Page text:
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Author Topic: Why is the light around a lunar eclipse red in colour?  (Read 7217 times)

Offline chris

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I was asked why a lunar eclipse looks red. What's the reason?



 

Online yor_on

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Why is the light around a lunar eclipse red in colour?
« Reply #1 on: 15/12/2011 16:12:45 »
The sky is blue due to molecules clouds etc, scattering the 'white' sun light in the atmosphere. When the sun goes down it can look red due too the longer path that light has to travel in the atmosphere before reaching your eye. And a moon eclipse is created by the shadow of our earth falling on the moon. To create that shadow the light from the sun has to pass through our atmosphere, and at a total eclipse that same light, reaching the moon, then reflected back to your eyes, must use the longest path possible through Earths atmosphere.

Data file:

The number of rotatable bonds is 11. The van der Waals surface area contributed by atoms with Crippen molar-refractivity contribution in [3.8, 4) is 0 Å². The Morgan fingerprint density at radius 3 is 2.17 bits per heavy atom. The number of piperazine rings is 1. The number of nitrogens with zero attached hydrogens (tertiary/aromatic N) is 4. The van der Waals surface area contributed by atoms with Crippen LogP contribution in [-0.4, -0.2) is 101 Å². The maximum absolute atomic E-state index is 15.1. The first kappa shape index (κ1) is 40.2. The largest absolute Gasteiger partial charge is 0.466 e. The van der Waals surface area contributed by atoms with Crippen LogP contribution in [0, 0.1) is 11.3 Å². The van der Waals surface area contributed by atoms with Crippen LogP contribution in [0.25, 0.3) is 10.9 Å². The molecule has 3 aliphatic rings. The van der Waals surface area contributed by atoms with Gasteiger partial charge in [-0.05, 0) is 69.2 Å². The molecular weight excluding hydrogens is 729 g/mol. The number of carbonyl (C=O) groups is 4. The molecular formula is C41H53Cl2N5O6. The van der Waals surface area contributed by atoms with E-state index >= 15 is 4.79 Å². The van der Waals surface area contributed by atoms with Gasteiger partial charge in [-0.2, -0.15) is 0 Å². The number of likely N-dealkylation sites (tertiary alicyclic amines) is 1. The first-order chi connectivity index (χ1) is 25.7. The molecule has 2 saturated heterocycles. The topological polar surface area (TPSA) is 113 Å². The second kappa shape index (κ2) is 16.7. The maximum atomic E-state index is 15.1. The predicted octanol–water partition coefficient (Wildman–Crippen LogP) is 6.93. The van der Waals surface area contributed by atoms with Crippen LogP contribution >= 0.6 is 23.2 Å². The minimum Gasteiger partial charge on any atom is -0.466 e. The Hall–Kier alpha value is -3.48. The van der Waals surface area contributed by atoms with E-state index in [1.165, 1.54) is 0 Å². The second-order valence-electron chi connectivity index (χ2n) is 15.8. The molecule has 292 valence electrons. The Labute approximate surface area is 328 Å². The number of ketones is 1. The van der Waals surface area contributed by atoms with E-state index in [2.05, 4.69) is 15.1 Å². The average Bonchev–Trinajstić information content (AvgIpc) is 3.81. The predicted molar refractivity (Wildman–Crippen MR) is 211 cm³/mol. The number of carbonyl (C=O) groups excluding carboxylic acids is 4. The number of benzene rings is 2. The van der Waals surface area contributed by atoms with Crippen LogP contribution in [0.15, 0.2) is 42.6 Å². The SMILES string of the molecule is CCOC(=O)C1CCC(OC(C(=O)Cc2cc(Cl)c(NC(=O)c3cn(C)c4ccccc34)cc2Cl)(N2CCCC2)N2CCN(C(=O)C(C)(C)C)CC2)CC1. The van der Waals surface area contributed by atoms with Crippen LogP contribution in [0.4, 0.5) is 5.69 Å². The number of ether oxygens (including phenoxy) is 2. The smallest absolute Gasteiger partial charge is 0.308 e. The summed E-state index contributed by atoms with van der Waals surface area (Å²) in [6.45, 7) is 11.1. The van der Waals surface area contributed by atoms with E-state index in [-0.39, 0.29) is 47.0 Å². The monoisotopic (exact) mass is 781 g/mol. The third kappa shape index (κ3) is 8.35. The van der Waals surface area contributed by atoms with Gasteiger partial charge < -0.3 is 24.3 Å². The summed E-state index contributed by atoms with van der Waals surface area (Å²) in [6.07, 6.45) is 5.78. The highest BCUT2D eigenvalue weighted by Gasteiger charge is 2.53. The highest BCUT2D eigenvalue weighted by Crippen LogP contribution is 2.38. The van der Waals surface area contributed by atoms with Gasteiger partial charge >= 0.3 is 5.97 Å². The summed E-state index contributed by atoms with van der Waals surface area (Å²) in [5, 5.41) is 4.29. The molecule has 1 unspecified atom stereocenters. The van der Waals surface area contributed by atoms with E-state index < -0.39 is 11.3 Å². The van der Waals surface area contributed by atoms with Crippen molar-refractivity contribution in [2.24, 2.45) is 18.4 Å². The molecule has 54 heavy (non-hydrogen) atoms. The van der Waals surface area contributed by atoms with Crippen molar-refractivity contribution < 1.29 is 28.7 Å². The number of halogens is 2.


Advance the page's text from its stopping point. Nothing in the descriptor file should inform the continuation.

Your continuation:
"A simple way to describe what happens would be to say that the air molecules, which are about 0.0004 millimeters in diameter, are very close in size to the waves of blue light."

And "The red colour in the sky at sunset (and sunrise) is due to an effect called Rayleigh scattering. There is a similar form of scattering called Mie scattering which is responsible for the white colour of clouds.

Particles in our atmosphere that are approximately the same size as the wavelength of visible light cause the white light from the sun to scatter and split into individual components. Oxygen and Nitrogen (the main components of our atmosphere) scatter violet and blue light due to their small size. This is why the sky appears to be blue in the day time, especially at midday when the Sun is closest to us.

During sunrise and sunset the distance that the light has to travel from the Sun to an observer is at its greatest. This means the a large amount of blue and violet light has been scattered so the light that is received by an observer is mostly of a longer wavelength and therefore appears to be read."
=

Scattering of Light
« Last Edit: 15/12/2011 16:20:11 by yor_on »